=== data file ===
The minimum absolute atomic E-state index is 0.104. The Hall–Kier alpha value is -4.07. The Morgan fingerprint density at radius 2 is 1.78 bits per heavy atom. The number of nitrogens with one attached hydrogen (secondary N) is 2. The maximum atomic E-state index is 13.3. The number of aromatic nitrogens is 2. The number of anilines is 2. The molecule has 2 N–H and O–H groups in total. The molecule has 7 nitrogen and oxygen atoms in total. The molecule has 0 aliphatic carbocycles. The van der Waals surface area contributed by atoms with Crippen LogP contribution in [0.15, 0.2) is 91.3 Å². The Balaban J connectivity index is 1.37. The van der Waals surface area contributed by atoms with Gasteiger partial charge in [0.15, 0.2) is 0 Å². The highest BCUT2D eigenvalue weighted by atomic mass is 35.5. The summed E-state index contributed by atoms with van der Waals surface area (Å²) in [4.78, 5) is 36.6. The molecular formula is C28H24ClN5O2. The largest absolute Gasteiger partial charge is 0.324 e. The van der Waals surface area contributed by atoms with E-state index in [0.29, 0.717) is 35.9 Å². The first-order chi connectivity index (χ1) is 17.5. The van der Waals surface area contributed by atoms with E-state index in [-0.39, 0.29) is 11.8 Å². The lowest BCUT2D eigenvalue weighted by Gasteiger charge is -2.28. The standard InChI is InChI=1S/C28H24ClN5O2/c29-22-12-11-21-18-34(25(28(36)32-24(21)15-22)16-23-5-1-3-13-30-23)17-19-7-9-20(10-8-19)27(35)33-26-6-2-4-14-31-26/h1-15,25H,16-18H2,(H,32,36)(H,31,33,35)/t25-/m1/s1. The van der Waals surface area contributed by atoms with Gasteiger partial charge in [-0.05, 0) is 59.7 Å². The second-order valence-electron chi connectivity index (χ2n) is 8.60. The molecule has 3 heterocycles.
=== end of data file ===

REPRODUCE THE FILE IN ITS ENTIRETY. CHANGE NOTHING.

The minimum absolute atomic E-state index is 0.104. The Hall–Kier alpha value is -4.07. The Morgan fingerprint density at radius 2 is 1.78 bits per heavy atom. The number of nitrogens with one attached hydrogen (secondary N) is 2. The maximum atomic E-state index is 13.3. The number of aromatic nitrogens is 2. The number of anilines is 2. The molecule has 2 N–H and O–H groups in total. The molecule has 7 nitrogen and oxygen atoms in total. The molecule has 0 aliphatic carbocycles. The van der Waals surface area contributed by atoms with Crippen LogP contribution in [0.15, 0.2) is 91.3 Å². The Balaban J connectivity index is 1.37. The van der Waals surface area contributed by atoms with Gasteiger partial charge in [0.15, 0.2) is 0 Å². The highest BCUT2D eigenvalue weighted by atomic mass is 35.5. The summed E-state index contributed by atoms with van der Waals surface area (Å²) in [4.78, 5) is 36.6. The molecular formula is C28H24ClN5O2. The largest absolute Gasteiger partial charge is 0.324 e. The van der Waals surface area contributed by atoms with E-state index in [0.29, 0.717) is 35.9 Å². The first-order chi connectivity index (χ1) is 17.5. The van der Waals surface area contributed by atoms with E-state index in [-0.39, 0.29) is 11.8 Å². The lowest BCUT2D eigenvalue weighted by Gasteiger charge is -2.28. The standard InChI is InChI=1S/C28H24ClN5O2/c29-22-12-11-21-18-34(25(28(36)32-24(21)15-22)16-23-5-1-3-13-30-23)17-19-7-9-20(10-8-19)27(35)33-26-6-2-4-14-31-26/h1-15,25H,16-18H2,(H,32,36)(H,31,33,35)/t25-/m1/s1. The van der Waals surface area contributed by atoms with Gasteiger partial charge in [-0.05, 0) is 59.7 Å². The second-order valence-electron chi connectivity index (χ2n) is 8.60. The molecule has 3 heterocycles.